Medicine: The A.M.A. & the U.S.A.

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As soon as an A.M.A. lobbyist learns that a Congressman is inclined to vote against the A.M.A. line and seems immune to Washington persuaders, he sends the word back to A.M.A. headquarters in Chicago. From there it is relayed through the Congressman's state and county society to his personal physician. This doctor usually does what he is asked: he phones or wires the Congressman. The legislator is far more likely to heed a trusted, intimate adviser than any number of relative strangers. This technique works poorly with Senators and some big-city Congressmen, but it has proved to be magic with small-town and rural members of the House.

The lobby has lost many a battle. It fought Blue Cross hospital insurance (a "half-baked scheme" that would result in "mechanization of medical practice"), the American Red Cross Blood Bank, federal aid to medical schools ("a backdoor route" to socialized medicine), federal aid to states to reduce infant and maternal death rates, disability payments under social security. All are now in effect. But in the greatest of all contests, the 1949-51 battle over the Truman-Ewing national health insurance plan, A.M.A. scored a smashing win. Through the 19403, opinion polls had shown that a majority of the U.S. electorate—74% in a FORTUNE poll—favored such a plan. Ewing's idea was to levy a 4% payroll tax (to yield $4.5 billion as of 1950), toss in a couple of billions from general revenues, and cover hospital and medical care for 85% of the population. Patients would have free choice of physician. Doctors would be free to join the plan or not; those in it would decide whether they wanted to be paid by fee for service, a per capita rate, or (in group practice) salary. Though the A.M.A. had powerful allies, it was the biggest single force in squelching the plan so thoroughly that it has never been revived.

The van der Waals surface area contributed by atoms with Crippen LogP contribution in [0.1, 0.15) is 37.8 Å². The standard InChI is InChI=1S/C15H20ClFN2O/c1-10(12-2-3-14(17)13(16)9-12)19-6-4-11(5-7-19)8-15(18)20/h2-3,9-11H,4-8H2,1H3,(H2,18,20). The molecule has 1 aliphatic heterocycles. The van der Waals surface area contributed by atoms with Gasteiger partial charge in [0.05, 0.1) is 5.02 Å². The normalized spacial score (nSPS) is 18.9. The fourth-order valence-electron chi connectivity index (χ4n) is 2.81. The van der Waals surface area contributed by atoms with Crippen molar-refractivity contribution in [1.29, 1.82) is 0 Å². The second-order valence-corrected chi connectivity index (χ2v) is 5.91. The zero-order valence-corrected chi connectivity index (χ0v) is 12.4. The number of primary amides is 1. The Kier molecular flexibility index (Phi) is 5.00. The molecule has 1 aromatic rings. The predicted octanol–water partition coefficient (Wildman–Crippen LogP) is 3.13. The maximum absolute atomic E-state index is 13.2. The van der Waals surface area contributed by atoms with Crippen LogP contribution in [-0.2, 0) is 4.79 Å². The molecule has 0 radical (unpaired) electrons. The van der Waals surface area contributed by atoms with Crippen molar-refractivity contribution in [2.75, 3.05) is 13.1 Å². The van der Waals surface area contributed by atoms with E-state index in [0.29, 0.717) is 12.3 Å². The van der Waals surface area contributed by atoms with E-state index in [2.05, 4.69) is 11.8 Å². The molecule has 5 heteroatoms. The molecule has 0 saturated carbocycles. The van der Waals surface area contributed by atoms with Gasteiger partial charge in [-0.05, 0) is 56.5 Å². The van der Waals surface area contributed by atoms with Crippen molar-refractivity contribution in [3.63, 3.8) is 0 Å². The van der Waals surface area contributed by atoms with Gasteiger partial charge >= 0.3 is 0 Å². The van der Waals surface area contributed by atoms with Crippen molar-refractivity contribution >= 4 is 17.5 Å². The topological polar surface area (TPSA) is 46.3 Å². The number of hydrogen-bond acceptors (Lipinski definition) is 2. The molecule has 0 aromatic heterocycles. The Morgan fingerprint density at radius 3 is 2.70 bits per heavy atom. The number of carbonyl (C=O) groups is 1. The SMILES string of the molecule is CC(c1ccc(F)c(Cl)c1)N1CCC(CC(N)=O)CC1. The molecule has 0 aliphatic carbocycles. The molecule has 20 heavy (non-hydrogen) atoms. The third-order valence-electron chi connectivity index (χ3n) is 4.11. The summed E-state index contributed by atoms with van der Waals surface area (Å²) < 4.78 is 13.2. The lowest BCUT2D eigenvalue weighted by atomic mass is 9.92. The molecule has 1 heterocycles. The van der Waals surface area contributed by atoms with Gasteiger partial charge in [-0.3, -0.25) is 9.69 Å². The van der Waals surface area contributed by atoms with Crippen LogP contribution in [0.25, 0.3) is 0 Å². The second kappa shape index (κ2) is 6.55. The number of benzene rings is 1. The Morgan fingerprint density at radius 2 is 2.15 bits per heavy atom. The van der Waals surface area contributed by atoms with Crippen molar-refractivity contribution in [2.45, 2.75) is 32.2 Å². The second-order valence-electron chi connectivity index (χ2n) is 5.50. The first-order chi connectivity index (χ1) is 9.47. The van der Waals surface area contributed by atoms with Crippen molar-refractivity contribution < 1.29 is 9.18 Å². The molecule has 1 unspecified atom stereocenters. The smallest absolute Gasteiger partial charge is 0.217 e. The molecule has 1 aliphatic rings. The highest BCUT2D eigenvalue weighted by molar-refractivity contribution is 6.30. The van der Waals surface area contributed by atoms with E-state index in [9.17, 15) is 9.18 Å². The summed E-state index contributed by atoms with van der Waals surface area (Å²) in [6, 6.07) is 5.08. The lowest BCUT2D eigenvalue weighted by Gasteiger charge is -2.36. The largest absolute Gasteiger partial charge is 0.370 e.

K.M. v. K.-A. As the A.M.A. met last week in Manhattan for its uoth convention, the House of Delegates lined up against what seemed to them—unanimously—to be the newest federal threat: the Kennedy Administration's bill to make the hospital and nursing-home costs of Americans over 65 a responsibility of social security. For consistency's sake, they also turned down a proposal backed by 51% in a poll of U.S. doctors, that would put them into the social security system for old-age pensions. (Doctors get "courtesy medical care" from their colleagues for themselves and families, both while in practice and during retirement.)

The Administration bill, sponsored by New Mexico's Senator Clinton Anderson and California's Congressman Cecil R. King, would not pay doctors' fees, but the A.M.A. argues that it would be only the first step toward "socializing" all U.S. medicine. New York's Dr. Gerald D. Dorman, an A.M.A. trustee, points out: "Why 65? That's an arbitrary retirement age set up by Bismarck in the last century. Why not 60—or 50?"

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